The deadline for the submission of nominations for the 2022 Václav Havel Human Rights Prize has been extended. The new deadline is 30 June 2022, instead of the original deadline of 30 April.
The Václav Havel Human Rights Prize is awarded annually by the Parliamentary Assembly of the Council of Europe, in partnership with the Václav Havel Library and the Charta 77 Foundation, for outstanding civil society action in the defence of human rights in Europe and beyond.
Consisting of a sum of 60 000€, a trophy and a diploma, the Prize accepts nominations of any individual, non-governmental organisation or institution working to defend human rights.
The Parliamentary Assembly of the Council of Europe (PACE), in partnership with the Václav Havel Library and the Charta 77 Foundation, has today issued a call for nominations for the 2022 Václav Havel Human Rights Prize.
The Prize, created in 2013, aims to reward outstanding civil society action in defending human rights in Europe and beyond. Candidates should have made a real difference to the human rights situation of a given group, been instrumental in uncovering large-scale systemic violations, or have successfully mobilised public opinion or the international community for a cause.
The deadline for submitting nominations for the tenth edition of the Prize is 30 June 2022 (extended by two months from the original deadline of 30 April 2022).
Nominations should be sent to the Parliamentary Assembly by e-mail to the following address: [email protected], using the form available on the Prize web page. They should be signed by at least five sponsors and submitted in either English or French.
The Prize, which will be awarded in October 2022 in Strasbourg, consists of a sum of €60,000, a trophy and a diploma.
Since 2013, it has been awarded successively to Ales Bialiatski (Belarus), Anar Mammadli (Azerbaijan), Ludmilla Alexeeva (Russian Federation), Nadia Murad (Iraq), Murat Arslan (Turkey), Oyub Titiev (Russian Federation), jointly to Ilham Tohti (China) and the Youth Initiative for Human Rights (Balkans), Loujain Alhathloul (Saudi Arabia), and last year to Maria Kalesnikava (Belarus).
For further information, please contact:
- PACE: Artemy Karpenko, tel. +33 3 90 21 52 09, [email protected]
- Václav Havel Library: Zuzana Hocková, tel. +420 222 220 112, [email protected]
- Charta 77 Foundation: Gabriela Švagrová, tel. +420 224 214 452, [email protected]
The Parliamentary Assembly of the Council of Europe, in partnership with the Václav Havel Library and the Charta 77 Foundation, has issued on 17 January 2022 a call for nominations for the 2022 Václav Havel Human Rights Prize.
The revised deadline for submitting nominations for the tenth edition of the Prize is 30 June 2022. The Award Ceremony will take place in the Assembly Chamber in October 2022 during the Fourth part-session.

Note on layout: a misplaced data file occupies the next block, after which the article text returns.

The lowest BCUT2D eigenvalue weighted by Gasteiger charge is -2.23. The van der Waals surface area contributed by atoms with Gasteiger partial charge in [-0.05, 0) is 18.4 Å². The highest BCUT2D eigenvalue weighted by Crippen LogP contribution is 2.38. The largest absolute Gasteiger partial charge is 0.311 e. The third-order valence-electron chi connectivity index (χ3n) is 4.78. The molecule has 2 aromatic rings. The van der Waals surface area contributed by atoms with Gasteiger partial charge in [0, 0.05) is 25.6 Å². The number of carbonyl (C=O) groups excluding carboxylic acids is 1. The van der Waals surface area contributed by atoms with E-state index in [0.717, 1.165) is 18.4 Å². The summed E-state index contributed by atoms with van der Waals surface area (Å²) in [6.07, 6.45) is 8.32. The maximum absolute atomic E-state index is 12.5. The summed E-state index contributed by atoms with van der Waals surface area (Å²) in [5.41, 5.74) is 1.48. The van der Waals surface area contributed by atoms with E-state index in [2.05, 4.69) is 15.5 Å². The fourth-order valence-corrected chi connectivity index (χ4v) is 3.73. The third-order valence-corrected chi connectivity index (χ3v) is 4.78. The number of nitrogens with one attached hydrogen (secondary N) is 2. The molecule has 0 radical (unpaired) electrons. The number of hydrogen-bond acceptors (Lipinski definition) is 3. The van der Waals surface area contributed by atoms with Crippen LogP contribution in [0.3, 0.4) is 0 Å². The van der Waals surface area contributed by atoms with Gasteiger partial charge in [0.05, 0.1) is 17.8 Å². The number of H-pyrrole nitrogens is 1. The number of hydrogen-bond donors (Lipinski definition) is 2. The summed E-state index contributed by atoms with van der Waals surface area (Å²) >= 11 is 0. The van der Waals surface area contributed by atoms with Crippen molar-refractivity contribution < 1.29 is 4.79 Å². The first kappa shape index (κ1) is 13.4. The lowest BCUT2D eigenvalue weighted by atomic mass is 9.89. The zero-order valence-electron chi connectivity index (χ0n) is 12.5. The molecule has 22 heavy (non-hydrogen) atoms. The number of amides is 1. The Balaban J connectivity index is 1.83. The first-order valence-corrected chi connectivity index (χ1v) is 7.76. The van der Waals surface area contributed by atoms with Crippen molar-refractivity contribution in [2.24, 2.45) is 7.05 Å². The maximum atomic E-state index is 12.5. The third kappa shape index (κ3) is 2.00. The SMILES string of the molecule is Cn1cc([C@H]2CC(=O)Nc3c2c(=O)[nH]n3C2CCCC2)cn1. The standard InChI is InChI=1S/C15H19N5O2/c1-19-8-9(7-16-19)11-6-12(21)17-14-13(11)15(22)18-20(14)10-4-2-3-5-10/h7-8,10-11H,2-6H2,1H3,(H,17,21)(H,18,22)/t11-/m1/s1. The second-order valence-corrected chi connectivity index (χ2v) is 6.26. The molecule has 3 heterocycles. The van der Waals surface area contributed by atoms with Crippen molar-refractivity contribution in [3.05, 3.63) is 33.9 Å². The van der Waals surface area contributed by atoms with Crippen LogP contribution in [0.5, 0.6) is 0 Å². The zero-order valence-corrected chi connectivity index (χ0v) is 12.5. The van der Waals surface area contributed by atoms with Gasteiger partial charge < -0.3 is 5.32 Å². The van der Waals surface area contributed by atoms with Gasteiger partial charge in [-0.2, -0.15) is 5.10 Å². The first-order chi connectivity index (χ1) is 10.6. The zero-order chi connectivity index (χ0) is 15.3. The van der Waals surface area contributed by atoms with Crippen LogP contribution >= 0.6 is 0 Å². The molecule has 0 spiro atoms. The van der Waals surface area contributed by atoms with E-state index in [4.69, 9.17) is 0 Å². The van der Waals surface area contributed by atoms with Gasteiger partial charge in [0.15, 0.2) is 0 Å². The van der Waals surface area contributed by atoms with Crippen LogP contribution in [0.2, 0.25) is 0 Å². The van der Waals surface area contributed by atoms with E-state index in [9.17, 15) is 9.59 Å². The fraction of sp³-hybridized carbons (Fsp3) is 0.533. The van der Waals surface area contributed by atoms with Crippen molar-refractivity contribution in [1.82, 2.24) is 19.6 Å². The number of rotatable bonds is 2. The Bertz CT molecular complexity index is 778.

Nominations for the Prize should be addressed to the Secretary General of the Parliamentary Assembly and be signed by at least five sponsors, other than the nominee, on the special form to be found at the Václav Havel Human Rights Prize website.
Nominations shall provide details of the nominee's work in the defence of human rights and specify the reasons why the nominee's work can be considered to be outstanding. Relevant supporting documents should be provided. Nominations should be submitted in either of the two official languages of the Council of Europe, English or French.
Individuals or non-governmental institutions active in the defence of human rights can be nominated for the Prize.
The Selection Panel of the Prize is composed of the President of the Assembly (or a person designated by him/her) and six independent persons (who cannot be current members of the Assembly) with recognised moral standing in the field of human rights.
The Panel will examine the nominations, submit a shortlist of three nominees to the Bureau of the Parliamentary Assembly for information and, subsequently, designate the Prizewinner for the year in question.
Three Panel members are appointed by the Bureau of the Parliamentary Assembly and three Panel members by the Václav Havel Library and the Charta 77 Foundation. The six independent experts are appointed for a two-year period, renewable twice.
The Panel is chaired by the President of the Assembly or the person designated by him/her.
The Prize is awarded at a ceremony which takes place in Strasbourg on the Monday of the Autumn Session of the Parliamentary Assembly, usually in late September or early October.
The name of the Prizewinner is announced by the President of the Parliamentary Assembly.
The former Czech First Lady, Dagmar Havlova, is invited to honour the ceremony with her presence.
The Václav Havel Library will organise, at a later date, an international conference in Prague in honour of the Prizewinner.